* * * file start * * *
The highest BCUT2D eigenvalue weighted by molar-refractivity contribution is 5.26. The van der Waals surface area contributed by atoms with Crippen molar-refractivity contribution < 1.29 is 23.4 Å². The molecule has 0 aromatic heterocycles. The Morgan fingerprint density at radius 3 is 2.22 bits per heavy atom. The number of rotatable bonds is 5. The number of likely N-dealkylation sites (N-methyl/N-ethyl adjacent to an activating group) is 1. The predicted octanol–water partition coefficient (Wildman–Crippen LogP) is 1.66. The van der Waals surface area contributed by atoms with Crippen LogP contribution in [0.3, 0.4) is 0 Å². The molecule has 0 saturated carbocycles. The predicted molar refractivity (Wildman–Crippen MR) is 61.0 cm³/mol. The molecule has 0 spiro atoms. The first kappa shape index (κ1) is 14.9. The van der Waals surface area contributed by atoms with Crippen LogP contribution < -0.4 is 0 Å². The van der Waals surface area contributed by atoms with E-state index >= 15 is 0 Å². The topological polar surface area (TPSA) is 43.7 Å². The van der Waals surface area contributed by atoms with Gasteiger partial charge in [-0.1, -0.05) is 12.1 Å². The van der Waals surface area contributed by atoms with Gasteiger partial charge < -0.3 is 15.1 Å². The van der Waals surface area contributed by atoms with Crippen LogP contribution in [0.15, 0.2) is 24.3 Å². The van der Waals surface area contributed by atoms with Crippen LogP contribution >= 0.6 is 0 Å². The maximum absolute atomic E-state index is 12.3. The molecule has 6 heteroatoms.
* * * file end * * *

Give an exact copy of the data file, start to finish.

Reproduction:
The highest BCUT2D eigenvalue weighted by molar-refractivity contribution is 5.26. The van der Waals surface area contributed by atoms with Crippen molar-refractivity contribution < 1.29 is 23.4 Å². The molecule has 0 aromatic heterocycles. The Morgan fingerprint density at radius 3 is 2.22 bits per heavy atom. The number of rotatable bonds is 5. The number of likely N-dealkylation sites (N-methyl/N-ethyl adjacent to an activating group) is 1. The predicted octanol–water partition coefficient (Wildman–Crippen LogP) is 1.66. The van der Waals surface area contributed by atoms with Crippen LogP contribution in [0.3, 0.4) is 0 Å². The molecule has 0 saturated carbocycles. The predicted molar refractivity (Wildman–Crippen MR) is 61.0 cm³/mol. The molecule has 0 spiro atoms. The first kappa shape index (κ1) is 14.9. The van der Waals surface area contributed by atoms with Crippen LogP contribution < -0.4 is 0 Å². The van der Waals surface area contributed by atoms with E-state index >= 15 is 0 Å². The topological polar surface area (TPSA) is 43.7 Å². The van der Waals surface area contributed by atoms with Gasteiger partial charge in [-0.1, -0.05) is 12.1 Å². The van der Waals surface area contributed by atoms with Gasteiger partial charge < -0.3 is 15.1 Å². The van der Waals surface area contributed by atoms with Crippen LogP contribution in [0.15, 0.2) is 24.3 Å². The van der Waals surface area contributed by atoms with Crippen LogP contribution >= 0.6 is 0 Å². The maximum absolute atomic E-state index is 12.3. The molecule has 6 heteroatoms.